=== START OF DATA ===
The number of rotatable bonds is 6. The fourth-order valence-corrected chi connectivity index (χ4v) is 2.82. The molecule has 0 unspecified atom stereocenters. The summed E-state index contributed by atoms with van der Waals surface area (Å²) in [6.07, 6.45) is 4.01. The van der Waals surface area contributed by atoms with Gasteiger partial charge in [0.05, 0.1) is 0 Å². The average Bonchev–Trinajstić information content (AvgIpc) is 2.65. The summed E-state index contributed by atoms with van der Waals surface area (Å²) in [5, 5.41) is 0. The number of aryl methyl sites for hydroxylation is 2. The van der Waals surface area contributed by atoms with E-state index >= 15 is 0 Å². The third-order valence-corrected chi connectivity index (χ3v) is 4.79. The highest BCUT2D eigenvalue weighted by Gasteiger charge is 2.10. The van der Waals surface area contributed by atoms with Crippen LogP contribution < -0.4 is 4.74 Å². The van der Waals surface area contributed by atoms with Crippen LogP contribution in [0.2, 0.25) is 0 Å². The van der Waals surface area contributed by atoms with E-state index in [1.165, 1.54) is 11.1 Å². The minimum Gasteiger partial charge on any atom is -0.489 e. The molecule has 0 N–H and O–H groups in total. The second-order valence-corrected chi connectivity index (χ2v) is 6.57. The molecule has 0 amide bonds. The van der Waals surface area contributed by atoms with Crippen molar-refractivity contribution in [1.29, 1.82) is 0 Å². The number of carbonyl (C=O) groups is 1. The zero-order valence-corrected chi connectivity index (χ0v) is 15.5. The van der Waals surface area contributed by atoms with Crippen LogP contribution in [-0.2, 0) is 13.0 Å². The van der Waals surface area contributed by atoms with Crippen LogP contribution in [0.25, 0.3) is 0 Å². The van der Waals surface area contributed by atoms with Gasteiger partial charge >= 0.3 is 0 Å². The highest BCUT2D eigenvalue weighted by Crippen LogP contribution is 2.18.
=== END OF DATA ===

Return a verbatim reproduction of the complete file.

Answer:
The number of rotatable bonds is 6. The fourth-order valence-corrected chi connectivity index (χ4v) is 2.82. The molecule has 0 unspecified atom stereocenters. The summed E-state index contributed by atoms with van der Waals surface area (Å²) in [6.07, 6.45) is 4.01. The van der Waals surface area contributed by atoms with Gasteiger partial charge in [0.05, 0.1) is 0 Å². The average Bonchev–Trinajstić information content (AvgIpc) is 2.65. The summed E-state index contributed by atoms with van der Waals surface area (Å²) in [5, 5.41) is 0. The number of aryl methyl sites for hydroxylation is 2. The van der Waals surface area contributed by atoms with E-state index >= 15 is 0 Å². The third-order valence-corrected chi connectivity index (χ3v) is 4.79. The highest BCUT2D eigenvalue weighted by Gasteiger charge is 2.10. The van der Waals surface area contributed by atoms with Crippen LogP contribution < -0.4 is 4.74 Å². The van der Waals surface area contributed by atoms with Crippen LogP contribution in [0.2, 0.25) is 0 Å². The van der Waals surface area contributed by atoms with E-state index in [1.165, 1.54) is 11.1 Å². The minimum Gasteiger partial charge on any atom is -0.489 e. The molecule has 0 N–H and O–H groups in total. The second-order valence-corrected chi connectivity index (χ2v) is 6.57. The molecule has 0 amide bonds. The van der Waals surface area contributed by atoms with Crippen molar-refractivity contribution in [1.29, 1.82) is 0 Å². The number of carbonyl (C=O) groups is 1. The zero-order valence-corrected chi connectivity index (χ0v) is 15.5. The van der Waals surface area contributed by atoms with Crippen LogP contribution in [-0.2, 0) is 13.0 Å². The van der Waals surface area contributed by atoms with Crippen LogP contribution in [0.25, 0.3) is 0 Å². The van der Waals surface area contributed by atoms with Gasteiger partial charge >= 0.3 is 0 Å². The highest BCUT2D eigenvalue weighted by Crippen LogP contribution is 2.18.